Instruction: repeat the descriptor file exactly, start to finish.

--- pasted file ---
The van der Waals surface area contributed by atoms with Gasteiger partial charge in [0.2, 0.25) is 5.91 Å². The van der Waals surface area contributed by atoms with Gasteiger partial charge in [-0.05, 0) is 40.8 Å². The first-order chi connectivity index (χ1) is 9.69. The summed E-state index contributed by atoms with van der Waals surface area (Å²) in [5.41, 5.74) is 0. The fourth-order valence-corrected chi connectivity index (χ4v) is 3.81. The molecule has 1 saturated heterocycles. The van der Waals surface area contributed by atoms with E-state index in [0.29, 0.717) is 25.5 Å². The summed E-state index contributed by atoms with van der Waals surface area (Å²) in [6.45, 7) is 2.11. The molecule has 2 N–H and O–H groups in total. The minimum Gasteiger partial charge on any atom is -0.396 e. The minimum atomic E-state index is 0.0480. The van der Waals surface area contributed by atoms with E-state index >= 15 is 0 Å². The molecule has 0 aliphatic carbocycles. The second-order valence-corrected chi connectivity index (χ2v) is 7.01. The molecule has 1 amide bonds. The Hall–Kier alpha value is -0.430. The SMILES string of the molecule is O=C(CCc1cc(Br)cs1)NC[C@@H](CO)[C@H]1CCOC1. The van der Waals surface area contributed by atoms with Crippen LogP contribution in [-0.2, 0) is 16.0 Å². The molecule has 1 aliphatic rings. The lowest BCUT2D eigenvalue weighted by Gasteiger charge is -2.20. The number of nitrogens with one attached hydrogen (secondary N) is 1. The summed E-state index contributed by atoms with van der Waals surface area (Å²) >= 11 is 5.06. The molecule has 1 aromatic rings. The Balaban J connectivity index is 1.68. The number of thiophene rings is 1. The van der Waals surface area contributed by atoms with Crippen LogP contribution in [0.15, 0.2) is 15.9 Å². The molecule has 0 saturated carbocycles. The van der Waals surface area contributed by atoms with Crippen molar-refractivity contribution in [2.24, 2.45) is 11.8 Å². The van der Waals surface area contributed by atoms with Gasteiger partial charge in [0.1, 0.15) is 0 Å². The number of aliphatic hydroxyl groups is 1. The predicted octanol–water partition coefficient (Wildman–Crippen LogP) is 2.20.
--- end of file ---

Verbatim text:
The van der Waals surface area contributed by atoms with Gasteiger partial charge in [0.2, 0.25) is 5.91 Å². The van der Waals surface area contributed by atoms with Gasteiger partial charge in [-0.05, 0) is 40.8 Å². The first-order chi connectivity index (χ1) is 9.69. The summed E-state index contributed by atoms with van der Waals surface area (Å²) in [5.41, 5.74) is 0. The fourth-order valence-corrected chi connectivity index (χ4v) is 3.81. The molecule has 1 saturated heterocycles. The van der Waals surface area contributed by atoms with E-state index in [0.29, 0.717) is 25.5 Å². The summed E-state index contributed by atoms with van der Waals surface area (Å²) in [6.45, 7) is 2.11. The molecule has 2 N–H and O–H groups in total. The minimum Gasteiger partial charge on any atom is -0.396 e. The minimum atomic E-state index is 0.0480. The van der Waals surface area contributed by atoms with E-state index >= 15 is 0 Å². The molecule has 0 aliphatic carbocycles. The second-order valence-corrected chi connectivity index (χ2v) is 7.01. The molecule has 1 amide bonds. The Hall–Kier alpha value is -0.430. The SMILES string of the molecule is O=C(CCc1cc(Br)cs1)NC[C@@H](CO)[C@H]1CCOC1. The van der Waals surface area contributed by atoms with Crippen LogP contribution in [-0.2, 0) is 16.0 Å². The molecule has 1 aliphatic rings. The lowest BCUT2D eigenvalue weighted by Gasteiger charge is -2.20. The number of nitrogens with one attached hydrogen (secondary N) is 1. The summed E-state index contributed by atoms with van der Waals surface area (Å²) >= 11 is 5.06. The molecule has 1 aromatic rings. The Balaban J connectivity index is 1.68. The number of thiophene rings is 1. The van der Waals surface area contributed by atoms with Crippen LogP contribution in [0.15, 0.2) is 15.9 Å². The molecule has 0 saturated carbocycles. The van der Waals surface area contributed by atoms with Crippen molar-refractivity contribution in [2.24, 2.45) is 11.8 Å². The van der Waals surface area contributed by atoms with Gasteiger partial charge in [0.1, 0.15) is 0 Å². The number of aliphatic hydroxyl groups is 1. The predicted octanol–water partition coefficient (Wildman–Crippen LogP) is 2.20.